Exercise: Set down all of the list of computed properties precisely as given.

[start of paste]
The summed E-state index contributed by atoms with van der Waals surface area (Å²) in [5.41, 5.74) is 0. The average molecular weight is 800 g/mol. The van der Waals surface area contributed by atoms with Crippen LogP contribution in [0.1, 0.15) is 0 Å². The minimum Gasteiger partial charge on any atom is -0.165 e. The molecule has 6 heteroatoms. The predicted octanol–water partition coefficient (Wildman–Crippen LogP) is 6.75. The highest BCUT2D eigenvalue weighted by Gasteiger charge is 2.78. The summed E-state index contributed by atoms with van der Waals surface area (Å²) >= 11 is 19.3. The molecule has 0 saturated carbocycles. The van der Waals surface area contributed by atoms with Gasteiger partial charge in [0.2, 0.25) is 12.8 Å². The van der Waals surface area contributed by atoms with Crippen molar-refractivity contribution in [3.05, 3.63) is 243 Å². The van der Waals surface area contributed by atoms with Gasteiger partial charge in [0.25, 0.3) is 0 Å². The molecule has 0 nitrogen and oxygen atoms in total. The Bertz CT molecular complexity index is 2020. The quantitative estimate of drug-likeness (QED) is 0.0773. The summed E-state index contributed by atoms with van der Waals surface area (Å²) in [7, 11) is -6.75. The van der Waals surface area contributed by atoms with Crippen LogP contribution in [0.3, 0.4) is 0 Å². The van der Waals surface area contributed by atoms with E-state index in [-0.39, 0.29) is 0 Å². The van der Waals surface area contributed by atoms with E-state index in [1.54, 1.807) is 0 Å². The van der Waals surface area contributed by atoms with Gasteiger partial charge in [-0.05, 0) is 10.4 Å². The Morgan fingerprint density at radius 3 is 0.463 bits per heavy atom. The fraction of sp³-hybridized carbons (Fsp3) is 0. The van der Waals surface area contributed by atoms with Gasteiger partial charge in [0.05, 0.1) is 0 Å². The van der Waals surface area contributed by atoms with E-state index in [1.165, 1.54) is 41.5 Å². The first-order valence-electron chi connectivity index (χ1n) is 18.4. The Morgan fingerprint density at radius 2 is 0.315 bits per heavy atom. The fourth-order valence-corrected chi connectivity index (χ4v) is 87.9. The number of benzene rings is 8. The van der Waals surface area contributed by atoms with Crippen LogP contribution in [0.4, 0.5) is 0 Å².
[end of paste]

The summed E-state index contributed by atoms with van der Waals surface area (Å²) in [5.41, 5.74) is 0. The average molecular weight is 800 g/mol. The van der Waals surface area contributed by atoms with Crippen LogP contribution in [0.1, 0.15) is 0 Å². The minimum Gasteiger partial charge on any atom is -0.165 e. The molecule has 6 heteroatoms. The predicted octanol–water partition coefficient (Wildman–Crippen LogP) is 6.75. The highest BCUT2D eigenvalue weighted by Gasteiger charge is 2.78. The summed E-state index contributed by atoms with van der Waals surface area (Å²) >= 11 is 19.3. The molecule has 0 saturated carbocycles. The van der Waals surface area contributed by atoms with Gasteiger partial charge in [0.2, 0.25) is 12.8 Å². The van der Waals surface area contributed by atoms with Crippen molar-refractivity contribution in [3.05, 3.63) is 243 Å². The van der Waals surface area contributed by atoms with Gasteiger partial charge in [0.25, 0.3) is 0 Å². The molecule has 0 nitrogen and oxygen atoms in total. The Bertz CT molecular complexity index is 2020. The quantitative estimate of drug-likeness (QED) is 0.0773. The summed E-state index contributed by atoms with van der Waals surface area (Å²) in [7, 11) is -6.75. The van der Waals surface area contributed by atoms with Crippen LogP contribution in [0.3, 0.4) is 0 Å². The van der Waals surface area contributed by atoms with E-state index in [-0.39, 0.29) is 0 Å². The van der Waals surface area contributed by atoms with E-state index in [1.54, 1.807) is 0 Å². The van der Waals surface area contributed by atoms with Gasteiger partial charge in [-0.05, 0) is 10.4 Å². The Morgan fingerprint density at radius 3 is 0.463 bits per heavy atom. The fraction of sp³-hybridized carbons (Fsp3) is 0. The van der Waals surface area contributed by atoms with Gasteiger partial charge in [0.05, 0.1) is 0 Å². The van der Waals surface area contributed by atoms with E-state index in [1.165, 1.54) is 41.5 Å². The first-order valence-electron chi connectivity index (χ1n) is 18.4. The Morgan fingerprint density at radius 2 is 0.315 bits per heavy atom. The fourth-order valence-corrected chi connectivity index (χ4v) is 87.9. The number of benzene rings is 8. The van der Waals surface area contributed by atoms with Crippen LogP contribution in [0.4, 0.5) is 0 Å².